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Police are appealing for witnesses to an attempted burglary in Fressingfield.
It happened in the early hours on Friday 25 January at a property on Laxfield Road.
The occupant reported being woken by hearing activity outside in the garden of the victim’s property near to an outbuilding. The suspects then shone a torch towards the house making it impossible for any description of the individuals.
It is being linked to an incident that took place at about 2am where police received a report of two people in tracksuits, one wearing grey and one in dark blue with their faces covered by hoods, looking into cars in a car park area in Fressingfield.
Anyone who has knowledge of either incident should contact Suffolk Constabulary on 101, quoting crime reference 37/4825/19 or use the online crime reporting link - http://www.suffolk.police.uk/contact-us/report-something.
Police are warning residents to be wary of cold callers following incidents in the county.
Officers have received around 100 calls this week from residents concerned about cold calls from scammers claiming to be from HMRC. In most cases, scammers have claimed to be from HMRC stating that the person is involved owes payment for a fine.
Often this includes leaving a message on answer phones asking the public to call to make payments/ threatening arrest for non-payment and requesting i-tunes vouchers or bitcoins used to pay the debt - these then ask the recipients to call them to make payment or read the codes off the back of vouchers.
Resident should put the phone down on these callers and no money/ vouchers should ever be handed over as these are scam calls.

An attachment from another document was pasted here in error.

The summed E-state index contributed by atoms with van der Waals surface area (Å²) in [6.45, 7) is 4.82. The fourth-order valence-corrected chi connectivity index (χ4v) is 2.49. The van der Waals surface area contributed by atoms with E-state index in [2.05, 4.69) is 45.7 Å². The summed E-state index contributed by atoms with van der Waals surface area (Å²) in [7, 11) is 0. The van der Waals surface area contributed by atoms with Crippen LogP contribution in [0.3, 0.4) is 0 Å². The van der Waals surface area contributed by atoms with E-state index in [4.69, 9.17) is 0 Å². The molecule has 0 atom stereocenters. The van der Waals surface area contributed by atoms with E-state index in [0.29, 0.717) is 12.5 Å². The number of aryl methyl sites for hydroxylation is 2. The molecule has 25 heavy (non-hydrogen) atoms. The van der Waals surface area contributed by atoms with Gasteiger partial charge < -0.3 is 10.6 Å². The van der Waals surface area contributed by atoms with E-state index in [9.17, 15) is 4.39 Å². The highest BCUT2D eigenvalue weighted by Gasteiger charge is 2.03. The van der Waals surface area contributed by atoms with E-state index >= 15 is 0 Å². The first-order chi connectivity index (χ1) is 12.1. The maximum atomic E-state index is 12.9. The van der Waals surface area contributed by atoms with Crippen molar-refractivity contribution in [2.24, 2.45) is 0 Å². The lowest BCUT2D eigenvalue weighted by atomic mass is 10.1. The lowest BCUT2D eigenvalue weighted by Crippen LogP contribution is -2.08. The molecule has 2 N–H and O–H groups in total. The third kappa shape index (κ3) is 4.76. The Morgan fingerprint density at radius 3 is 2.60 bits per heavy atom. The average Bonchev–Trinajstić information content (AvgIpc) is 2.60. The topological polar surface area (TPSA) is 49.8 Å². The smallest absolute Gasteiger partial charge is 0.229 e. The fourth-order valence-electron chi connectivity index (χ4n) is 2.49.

An HMRC spokesperson said: "HMRC takes security extremely seriously. We are aware that some people have received telephone calls from individuals claiming to be from HMRC. We have a well-known brand, which criminals abuse to add credibility to their scams. "These scams often involve people receiving a call out of the blue and being told that HMRC is investigating them. If you can’t verify the identity of the caller, we recommend that you do not speak to them."
Anyone concerned about incidents should follow this advice: HMRC Advice:
1. Recognise the signs - genuine organisations like banks and HMRC will never contact you out of the blue to ask for your PIN, password or bank details.
2. Stay safe - don’t give out private information, reply to text messages, download attachments or click on links in emails you weren’t expecting.
3. Take action - forward suspicious emails claiming to be from HMRC to email@example.com and texts to 60599, or contact Action Fraud on 0300 123 2040 to report any suspicious calls or use their online fraud reporting tool.
4. Check GOV.UK for information on how to avoid and report scams and recognise genuine HMRC contact.
5. If you think you have received an HMRC related phishing/bogus email or text message, you can check it against the examples shown in this guide.
Additional advice: · HMRC will call people about outstanding tax bills, and sometimes use automated messages, however this would include a taxpayer reference number. If uncertain of the caller we would advise customers to hang up and call HMRC directly to check – customers can confirm our call centre numbers on GOV.UK. For tax credits we do not include customer details in any voicemail messages.